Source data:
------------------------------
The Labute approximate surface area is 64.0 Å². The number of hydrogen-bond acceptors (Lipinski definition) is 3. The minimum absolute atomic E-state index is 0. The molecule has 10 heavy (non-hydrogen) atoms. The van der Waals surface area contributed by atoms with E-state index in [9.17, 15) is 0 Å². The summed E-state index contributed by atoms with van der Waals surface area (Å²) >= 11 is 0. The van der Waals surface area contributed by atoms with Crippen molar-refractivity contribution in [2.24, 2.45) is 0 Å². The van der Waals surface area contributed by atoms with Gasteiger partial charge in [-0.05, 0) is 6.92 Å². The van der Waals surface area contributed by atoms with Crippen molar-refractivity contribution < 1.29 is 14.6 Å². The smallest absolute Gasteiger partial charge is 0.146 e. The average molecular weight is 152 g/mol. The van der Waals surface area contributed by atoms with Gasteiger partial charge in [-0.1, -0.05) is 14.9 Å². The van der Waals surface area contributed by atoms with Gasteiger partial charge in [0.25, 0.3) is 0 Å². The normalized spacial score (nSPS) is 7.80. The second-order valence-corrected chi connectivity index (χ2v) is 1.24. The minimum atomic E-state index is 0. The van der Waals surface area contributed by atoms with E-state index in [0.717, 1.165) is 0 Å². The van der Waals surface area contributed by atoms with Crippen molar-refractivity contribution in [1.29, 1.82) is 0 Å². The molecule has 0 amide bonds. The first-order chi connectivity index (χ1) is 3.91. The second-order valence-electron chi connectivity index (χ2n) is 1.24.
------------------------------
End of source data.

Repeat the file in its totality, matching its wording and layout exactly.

The Labute approximate surface area is 64.0 Å². The number of hydrogen-bond acceptors (Lipinski definition) is 3. The minimum absolute atomic E-state index is 0. The molecule has 10 heavy (non-hydrogen) atoms. The van der Waals surface area contributed by atoms with E-state index in [9.17, 15) is 0 Å². The summed E-state index contributed by atoms with van der Waals surface area (Å²) >= 11 is 0. The van der Waals surface area contributed by atoms with Crippen molar-refractivity contribution in [2.24, 2.45) is 0 Å². The van der Waals surface area contributed by atoms with Gasteiger partial charge in [-0.05, 0) is 6.92 Å². The van der Waals surface area contributed by atoms with Crippen molar-refractivity contribution < 1.29 is 14.6 Å². The smallest absolute Gasteiger partial charge is 0.146 e. The average molecular weight is 152 g/mol. The van der Waals surface area contributed by atoms with Gasteiger partial charge in [-0.1, -0.05) is 14.9 Å². The van der Waals surface area contributed by atoms with Gasteiger partial charge in [0.25, 0.3) is 0 Å². The normalized spacial score (nSPS) is 7.80. The second-order valence-corrected chi connectivity index (χ2v) is 1.24. The minimum atomic E-state index is 0. The van der Waals surface area contributed by atoms with E-state index in [0.717, 1.165) is 0 Å². The van der Waals surface area contributed by atoms with Crippen molar-refractivity contribution in [1.29, 1.82) is 0 Å². The molecule has 0 amide bonds. The first-order chi connectivity index (χ1) is 3.91. The second-order valence-electron chi connectivity index (χ2n) is 1.24.